Dungeons & Dragons has returned with a 5th edition of the classic fantasy RPG. TGN’s Enrico Nardini shares his adventures and experiences in this newest rendition of the Forgotten Realms.
Spoiler Alert! This article contains spoilers for Chapter 2 of the Hoard of the Dragon Queen campaign. If you are planning on running or playing in these adventures and you wish to remain surprised, you will want to play through that chapter first and then return here to read this article.
Chapter 2 held considerably more promise for me. The encounters seemed more balanced, there were fewer of them, and the final encounter in the dragon cult’s camp is designed around roleplaying, social encounters, and exploration. Variety is always welcome. There were some nicely varied (if poorly balanced) combat encounters in Chapter 1. Chapter 2 held promise of interesting social interaction.
The player characters (PC) had a bit of downtime between chapters, allowing them to lick their wounds and bury poor Toby on the grounds of the shrine he died protecting. In the aftermath, the PCs were approached by Govenar Nighthill who offered a generous reward if the party would pursue Cyanwrath’s forces on an intelligence mission. The party readily agreed. The threat to Faerun was too great to ignore (the promise of revenge and reward certainly helped motivate them as well).
Preparations went well, but as they made their leave, the PCs were approached by a Nesim Walandra, a monk from nearby Berdusk. He and his fellow monks pursued the half-dragon’s forces to Greenest with the intention of investigating the dragon cult. One of their number, Leosin Erlanthar, disappeared during the raid. Nesim asked the characters to find Leosin, their resident dragon cult expert.
Silk Merchant Sweet Talk
Did I mention the merchant? One of our party members, Sullaric (charismatic elf fighter) is a merchant from a silk trading guild. The adventurers had tracked the raiders many miles. Spotting cooling fires in the distance, the party advanced to find a motley band of cultists and kobolds squabbling over some looted hens. The party debated their next actions vigorously – there was a desire to slay the rearguard (so they thought) immediately, but Sullaric was convinced that he could get valuable information if they allowed him to converse with them.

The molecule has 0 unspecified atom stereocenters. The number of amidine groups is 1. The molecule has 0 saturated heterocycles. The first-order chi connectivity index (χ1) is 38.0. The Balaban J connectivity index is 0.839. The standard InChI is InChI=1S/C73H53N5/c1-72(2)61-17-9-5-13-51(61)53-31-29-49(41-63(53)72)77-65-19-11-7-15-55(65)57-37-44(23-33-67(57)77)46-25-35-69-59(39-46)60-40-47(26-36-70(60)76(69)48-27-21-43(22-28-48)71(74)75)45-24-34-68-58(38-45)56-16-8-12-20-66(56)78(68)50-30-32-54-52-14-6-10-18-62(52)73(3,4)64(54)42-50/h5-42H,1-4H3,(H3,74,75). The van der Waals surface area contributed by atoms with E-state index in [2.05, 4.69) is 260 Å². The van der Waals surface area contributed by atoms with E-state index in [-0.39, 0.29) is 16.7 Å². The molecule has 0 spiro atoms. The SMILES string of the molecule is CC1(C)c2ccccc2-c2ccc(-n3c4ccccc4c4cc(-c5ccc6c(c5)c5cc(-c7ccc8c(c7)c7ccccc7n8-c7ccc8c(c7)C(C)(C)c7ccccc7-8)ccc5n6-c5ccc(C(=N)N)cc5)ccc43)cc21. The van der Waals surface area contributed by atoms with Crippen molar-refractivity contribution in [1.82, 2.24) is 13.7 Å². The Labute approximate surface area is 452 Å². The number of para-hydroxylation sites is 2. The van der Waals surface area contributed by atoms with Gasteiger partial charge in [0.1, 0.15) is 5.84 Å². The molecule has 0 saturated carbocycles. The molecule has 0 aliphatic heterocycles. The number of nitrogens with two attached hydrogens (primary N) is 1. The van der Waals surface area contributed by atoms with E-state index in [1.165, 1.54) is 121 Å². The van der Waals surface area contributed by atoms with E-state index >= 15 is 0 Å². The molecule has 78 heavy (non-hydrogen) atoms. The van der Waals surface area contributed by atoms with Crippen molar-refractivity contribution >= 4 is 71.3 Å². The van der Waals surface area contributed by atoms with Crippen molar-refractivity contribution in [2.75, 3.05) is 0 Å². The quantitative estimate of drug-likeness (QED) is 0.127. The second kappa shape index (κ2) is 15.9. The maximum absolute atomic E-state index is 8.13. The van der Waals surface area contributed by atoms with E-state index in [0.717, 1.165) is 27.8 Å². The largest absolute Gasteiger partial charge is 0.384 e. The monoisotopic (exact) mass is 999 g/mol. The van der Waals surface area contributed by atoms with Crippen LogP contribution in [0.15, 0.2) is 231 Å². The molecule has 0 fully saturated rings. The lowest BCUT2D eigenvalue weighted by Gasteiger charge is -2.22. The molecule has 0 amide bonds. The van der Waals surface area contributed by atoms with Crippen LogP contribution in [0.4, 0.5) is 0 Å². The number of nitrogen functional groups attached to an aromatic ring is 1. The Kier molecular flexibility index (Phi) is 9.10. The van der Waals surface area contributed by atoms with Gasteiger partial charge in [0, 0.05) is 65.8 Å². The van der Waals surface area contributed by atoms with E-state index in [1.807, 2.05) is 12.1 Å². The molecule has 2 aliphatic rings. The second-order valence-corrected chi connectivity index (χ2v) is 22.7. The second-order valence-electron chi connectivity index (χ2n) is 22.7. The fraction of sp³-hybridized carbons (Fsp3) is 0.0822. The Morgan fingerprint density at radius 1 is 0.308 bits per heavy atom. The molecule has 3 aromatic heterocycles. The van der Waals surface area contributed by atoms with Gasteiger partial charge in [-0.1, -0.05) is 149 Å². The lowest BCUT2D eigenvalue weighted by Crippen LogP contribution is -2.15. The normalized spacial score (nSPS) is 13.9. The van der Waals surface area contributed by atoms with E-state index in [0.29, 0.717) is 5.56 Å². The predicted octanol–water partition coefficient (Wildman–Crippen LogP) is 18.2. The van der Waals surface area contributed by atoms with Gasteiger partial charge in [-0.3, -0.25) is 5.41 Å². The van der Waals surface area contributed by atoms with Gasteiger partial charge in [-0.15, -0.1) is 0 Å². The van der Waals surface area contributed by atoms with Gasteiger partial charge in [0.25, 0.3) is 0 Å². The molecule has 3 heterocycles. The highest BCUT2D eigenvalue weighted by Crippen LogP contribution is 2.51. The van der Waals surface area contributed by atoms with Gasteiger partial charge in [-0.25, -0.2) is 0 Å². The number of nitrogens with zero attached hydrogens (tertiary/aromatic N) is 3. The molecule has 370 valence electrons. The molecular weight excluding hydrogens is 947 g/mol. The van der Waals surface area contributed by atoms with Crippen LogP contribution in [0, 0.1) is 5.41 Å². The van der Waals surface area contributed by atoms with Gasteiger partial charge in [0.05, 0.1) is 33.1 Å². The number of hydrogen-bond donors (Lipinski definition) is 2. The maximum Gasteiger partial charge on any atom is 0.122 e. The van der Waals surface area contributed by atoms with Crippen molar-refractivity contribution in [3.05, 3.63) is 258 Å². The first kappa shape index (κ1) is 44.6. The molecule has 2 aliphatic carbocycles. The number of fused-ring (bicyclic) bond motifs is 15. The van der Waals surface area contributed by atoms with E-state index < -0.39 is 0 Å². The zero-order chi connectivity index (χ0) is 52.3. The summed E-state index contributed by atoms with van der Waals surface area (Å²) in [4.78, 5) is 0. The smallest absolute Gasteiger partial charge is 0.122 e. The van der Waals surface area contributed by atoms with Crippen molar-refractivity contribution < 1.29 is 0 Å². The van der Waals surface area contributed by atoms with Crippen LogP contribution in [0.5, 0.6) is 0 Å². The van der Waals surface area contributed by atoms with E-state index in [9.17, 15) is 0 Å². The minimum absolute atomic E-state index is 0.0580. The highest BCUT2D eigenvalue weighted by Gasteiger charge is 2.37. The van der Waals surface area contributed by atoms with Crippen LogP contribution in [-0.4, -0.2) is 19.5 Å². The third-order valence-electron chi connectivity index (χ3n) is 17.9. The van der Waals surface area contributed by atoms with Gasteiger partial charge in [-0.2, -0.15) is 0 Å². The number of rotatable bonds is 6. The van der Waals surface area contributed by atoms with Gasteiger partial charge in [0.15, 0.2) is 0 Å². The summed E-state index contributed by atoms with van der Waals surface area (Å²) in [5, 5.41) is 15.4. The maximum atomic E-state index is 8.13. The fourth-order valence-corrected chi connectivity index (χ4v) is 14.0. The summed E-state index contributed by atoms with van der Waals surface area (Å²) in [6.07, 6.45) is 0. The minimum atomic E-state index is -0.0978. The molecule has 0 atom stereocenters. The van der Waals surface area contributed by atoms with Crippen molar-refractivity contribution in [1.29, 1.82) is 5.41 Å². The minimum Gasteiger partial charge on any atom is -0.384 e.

Sullaric planned to pass himself off as a true believer who had been granted a prophetic dream of a 5-headed dragon that was leading him to to the dragon cult. His excellent roleplaying combined with some clever cantrip work from hidden, supporting party members allowed him to win their confidence. This was one of those moments where “going with the flow” and saying yes were important to keep in mind. There aren’t any guidelines for this in the adventure; you have to let it play out and respond accordingly. I used the information that would have been provided to the party from an interrogation to formulate my cultist’s responses. Unfortunately, he didn’t ask them one important question…
Guarding Your Rear
The party failed to discover a critical detail. Though it was clear that this rabble was not a rearguard, the conversation had not touched on the actual rearguard that was waiting to ambush any pursuers. And, ambush pursuers it did! Boulders from on high carrened into the Sudiemon (the party cleric) nearly killing him before the true battle had even begun. The enemy had picked an ideal spot to set up their rearguard. From the top of the ravine, they were able to rain death upon the party.
This battle almost brought about the second death in the campaign. The already badly wounded cleric channeled negative energy, killing a dragon cult soldier. But, swift reprisal came from his compatriots, who cut him down where he stood.
5E utilizes a Death Save mechanic. The Death Save is all about the hands of fate. Only abilities and features that effect saving throws factor into the Death Save – things like a PC’s Constitution score (which I instinctually think of as a factor) or Profiencies with a save are irrelevant. Roll a d20. A score of 10 or higher is a success and anything else is a failure (1 and 20 are worth 2 failures or successes respectively). Succeed at three saves and you stablize; fail three saves and you die.
The battle raged throughout the rocky terrain. The PCs brought the pain in melee and ranged combat. As the party was finally bringing the battle under control, Suidemon would have to attempt his 5th and final Death Save. That’s right; he had 2 successes and 2 failures. It was an incredibly tense moment, but before he had to let the d20 fly, the brave paladin rushed to his aid (incurring a reaction attack in the process) and using her laying on hands healing ability, stabilized him. It was a real nail biter!
The party “turned the corner” on the combat, whittling down their opponents’ numbers and creating favorable 2-on-1 combats. We ended the session there, but more danger lies ahead. There is still a war camp of Tiamet devotees to infiltrate.
Here’s to a new year of adventure!
Are you playing D&D 5th Edition? Tell us about your campaign. Leave a comment below!